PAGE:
If you're trying to go for OO, you should probably make the pointers private, and provide getter methods. This way a user of your class can't accidently delete resources of your class.
-----------------------------------------------------------


Edit: Wrote my reply before your answer. Looks like you're already doing this. Like VertexNormal said, you're deleting the pointers twice. This is a good examply why pointers inside the class should be private. That would've prevented that mistake.

Also, the "if(pointer) delete pointer"-construction, is unnecessary 'delete' already takes that case into account.

[edited by - Wildfire on November 14, 2003 2:38:37 PM]

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It looks like you''re deleting each member variable twice... once in your main and another time in your destructor once main goes out of scope. As mentioned before, in your destructor set your variables to NULL once you delete them.





--{You fight like a dairy farmer!}

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quote:
Original post by sagwagon
quote:

For Beginners - Unexpected crash



BWAHAHAHAHAHAHAHAHA

It's nice to see the topic amuses you, but unless you have anything constructive to say; then don't bother saying it.


[edited by - PumpkinPieman on November 14, 2003 8:10:52 PM]

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quote:
Original post by PumpkinPieman
Unhandled exception at 0x00427c6b in Twilight.exe: 0xC0000005: Access violation reading location 0xabababab.  



Something to keep in mind: when built in debug mode the compiler fills memory with certain values so you can better see what happens when stepping though. Codes like 0xcccccccc and 0xcdcdcdcd are used by Visual Studio to mark uninitialised memory, deleted memory and such (can''t remember the exact usage, sorry).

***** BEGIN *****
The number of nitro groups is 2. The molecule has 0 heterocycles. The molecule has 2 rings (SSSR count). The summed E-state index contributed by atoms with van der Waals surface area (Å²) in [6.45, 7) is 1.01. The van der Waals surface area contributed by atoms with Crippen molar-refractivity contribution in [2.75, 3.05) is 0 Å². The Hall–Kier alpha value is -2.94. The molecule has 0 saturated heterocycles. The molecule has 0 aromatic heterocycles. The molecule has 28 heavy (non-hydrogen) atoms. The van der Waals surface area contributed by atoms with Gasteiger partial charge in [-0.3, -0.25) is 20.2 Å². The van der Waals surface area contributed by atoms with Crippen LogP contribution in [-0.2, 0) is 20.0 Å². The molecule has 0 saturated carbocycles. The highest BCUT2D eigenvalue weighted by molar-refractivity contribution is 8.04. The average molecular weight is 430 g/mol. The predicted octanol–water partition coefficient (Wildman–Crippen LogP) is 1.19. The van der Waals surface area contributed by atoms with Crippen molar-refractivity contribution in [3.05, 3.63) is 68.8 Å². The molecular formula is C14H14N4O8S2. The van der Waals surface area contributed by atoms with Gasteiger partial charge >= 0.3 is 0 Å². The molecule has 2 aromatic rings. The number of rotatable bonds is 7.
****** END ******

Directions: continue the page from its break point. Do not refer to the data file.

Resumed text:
I''ve not seen the 0xabababab one before, what compiler is it? Looking though its docs should tell you what this particular code means.

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Also, I tried making an operator that overloads delete.

void operator delete(void *pUserData)
{
delete pUserData;
pUserData = NULL;
};

I don''t know, it seems to work though debug, but when it returns the variable that''s passed is unchanged, although it clearly is set to null within the function.

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quote:
Original post by PumpkinPieman
Also, I tried making an operator that overloads delete.

void operator delete(void *pUserData)
{
delete pUserData;
pUserData = NULL;
};

I don''t know, it seems to work though debug, but when it returns the variable that''s passed is unchanged, although it clearly is set to null within the function.


It''s because the pUserData variable given to delete() is a copy (passed by value) of the variable passed. You are setting this local copy to NULL, but that local copy merely gets thrown out when it goes out of scope (the delete() function ends); meanwhile, the original is unchanged. Classic case of "pass by value vs. pass by reference confusion".

Trying to overload delete in this fashion is really unnecessary anyway. Just make a habit of setting to NULL every time you delete something; it''s a good habit to get into.

Josh
vertexnormal AT linuxmail DOT org


Check out Golem: Lands of Shadow, an isometrically rendered hack-and-slash inspired equally by Nethack and Diablo.